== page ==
@reset So you are implying that the reversal of the sun's magnetic field during every solar cycle is the sun's internal matter reversing direction? Where in the world would all of that energy for slowing, stopping, then reversing and speeding up that mass come from?


I would imagine that thermal convection is generally constant while electronic convection varies substantially. The polarity of the field changes with the electric fluctuations, not the physical direction of material flow. Electronic flow could be influenced by extra solar phenomena.
reset
1 / 5 (7) Jan 29, 2015
@reset So you are implying that the reversal of the sun's magnetic field during every solar cycle is the sun's internal matter reversing direction? Where in the world would all of that energy for slowing, stopping, then reversing and speeding up that mass come from?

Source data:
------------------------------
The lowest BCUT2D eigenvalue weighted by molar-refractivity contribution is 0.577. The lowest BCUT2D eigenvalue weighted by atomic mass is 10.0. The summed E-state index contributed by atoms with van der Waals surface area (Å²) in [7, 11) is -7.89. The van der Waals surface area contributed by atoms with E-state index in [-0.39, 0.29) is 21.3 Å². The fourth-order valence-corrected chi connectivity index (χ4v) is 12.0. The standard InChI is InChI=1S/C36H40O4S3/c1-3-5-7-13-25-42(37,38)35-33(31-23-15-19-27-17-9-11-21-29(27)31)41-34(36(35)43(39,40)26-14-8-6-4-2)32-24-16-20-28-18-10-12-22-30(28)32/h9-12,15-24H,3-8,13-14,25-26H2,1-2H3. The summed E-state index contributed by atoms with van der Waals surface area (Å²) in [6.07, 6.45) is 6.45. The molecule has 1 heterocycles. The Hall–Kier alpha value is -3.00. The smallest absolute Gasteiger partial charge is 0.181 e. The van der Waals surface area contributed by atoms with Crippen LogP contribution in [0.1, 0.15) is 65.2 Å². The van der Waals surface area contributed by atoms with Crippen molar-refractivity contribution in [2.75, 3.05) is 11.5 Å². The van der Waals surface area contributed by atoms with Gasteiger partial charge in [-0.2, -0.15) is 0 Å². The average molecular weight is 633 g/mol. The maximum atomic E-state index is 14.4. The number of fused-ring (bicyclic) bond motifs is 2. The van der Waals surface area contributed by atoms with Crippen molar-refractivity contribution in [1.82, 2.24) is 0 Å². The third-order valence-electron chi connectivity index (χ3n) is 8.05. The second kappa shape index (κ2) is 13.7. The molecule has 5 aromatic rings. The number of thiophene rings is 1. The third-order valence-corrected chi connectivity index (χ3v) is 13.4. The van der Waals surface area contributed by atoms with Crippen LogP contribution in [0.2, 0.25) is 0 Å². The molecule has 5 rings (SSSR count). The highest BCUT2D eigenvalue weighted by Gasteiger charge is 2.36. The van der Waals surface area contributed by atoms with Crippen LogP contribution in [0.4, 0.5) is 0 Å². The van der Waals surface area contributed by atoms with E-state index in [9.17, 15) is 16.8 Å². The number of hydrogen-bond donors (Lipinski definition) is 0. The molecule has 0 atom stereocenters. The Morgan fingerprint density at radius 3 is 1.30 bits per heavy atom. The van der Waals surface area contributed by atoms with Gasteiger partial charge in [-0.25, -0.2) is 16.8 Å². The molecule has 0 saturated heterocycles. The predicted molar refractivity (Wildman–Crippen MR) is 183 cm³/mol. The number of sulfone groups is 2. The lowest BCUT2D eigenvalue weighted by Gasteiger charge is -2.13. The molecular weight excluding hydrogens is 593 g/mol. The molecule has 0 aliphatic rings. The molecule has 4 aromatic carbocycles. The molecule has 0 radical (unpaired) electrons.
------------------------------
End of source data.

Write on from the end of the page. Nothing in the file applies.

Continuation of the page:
UM...I just said the same thing about earth...so...WoW...no. I am saying the magnetic field cannot be produced by a dynamo because of the variability of the field.

Nik...the earths magnetic field is a structure, definitely not a bipole field through the center of the planet. The rest of what you said may be useful information to some....but when a compass which points north at most locations flips to point south while in those same locations, you have a polarity flip...and now we are back to how, if it is a dynamo generating the field, this can occur. Can you address that specifically?
Nik_2213
5 / 5 (6) Jan 30, 2015
Reset, the simplest analogy I can think of is a slow commute where sometimes the up-lanes runs a little faster, and sometimes the down-lanes. Balance see-saws....